Constitutional Changes Put to Vote in Liberia

Posted August 22nd, 2011 at 9:05 am (UTC-5)
Leave a comment

Liberians head to the polls Tuesday to vote on proposed constitutional changes that are backed by the ruling party and strongly opposed by the opposition.

The most controversial change would reduce the number of years a presidential candidate must have lived in Liberia from 10 to five.

That could affect which candidates are eligible for the coming election. Many politicians left the country during 14 years of civil unrest that ended in 2003.

Another change would delay the presidential election from October to November. Supporters say that move would take elections out of the rainy season, when travel is often difficult.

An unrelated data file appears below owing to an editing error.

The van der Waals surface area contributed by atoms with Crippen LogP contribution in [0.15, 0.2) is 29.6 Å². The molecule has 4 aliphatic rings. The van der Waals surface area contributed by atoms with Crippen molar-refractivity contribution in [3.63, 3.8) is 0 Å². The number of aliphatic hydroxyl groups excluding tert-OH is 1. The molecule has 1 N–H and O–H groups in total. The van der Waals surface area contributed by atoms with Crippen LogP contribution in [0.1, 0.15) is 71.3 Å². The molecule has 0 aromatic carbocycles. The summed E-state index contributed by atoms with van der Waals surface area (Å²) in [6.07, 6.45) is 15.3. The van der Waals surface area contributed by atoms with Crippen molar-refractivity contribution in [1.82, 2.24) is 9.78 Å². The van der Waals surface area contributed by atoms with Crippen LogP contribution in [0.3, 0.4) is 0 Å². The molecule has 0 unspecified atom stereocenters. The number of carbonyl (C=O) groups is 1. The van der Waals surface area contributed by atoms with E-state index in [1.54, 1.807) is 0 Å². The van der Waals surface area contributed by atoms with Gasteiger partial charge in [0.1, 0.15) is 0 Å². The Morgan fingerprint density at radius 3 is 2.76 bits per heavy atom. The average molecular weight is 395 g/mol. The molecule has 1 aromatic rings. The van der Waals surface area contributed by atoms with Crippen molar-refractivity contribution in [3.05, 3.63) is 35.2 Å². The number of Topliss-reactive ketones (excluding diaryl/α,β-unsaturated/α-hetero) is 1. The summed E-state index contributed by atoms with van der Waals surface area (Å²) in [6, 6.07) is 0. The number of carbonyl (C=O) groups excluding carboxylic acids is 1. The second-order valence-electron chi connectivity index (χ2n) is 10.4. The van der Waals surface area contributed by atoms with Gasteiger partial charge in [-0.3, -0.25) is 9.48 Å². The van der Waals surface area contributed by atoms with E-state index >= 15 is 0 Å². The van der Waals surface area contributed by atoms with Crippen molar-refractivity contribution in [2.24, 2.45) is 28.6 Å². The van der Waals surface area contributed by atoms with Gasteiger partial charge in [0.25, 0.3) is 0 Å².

Members of the main opposition Congress for Democratic Change say the changes would benefit the ruling Unity Party and President Ellen Johnson Sirleaf. Many also say the referendum should not be held so close to elections.

Other proposed changes would raise the retirement age of Supreme Court justices from 70 to 75 and eliminate run-off votes in parliamentary elections.

Two-thirds of voters will have to approve the changes for them to be adopted.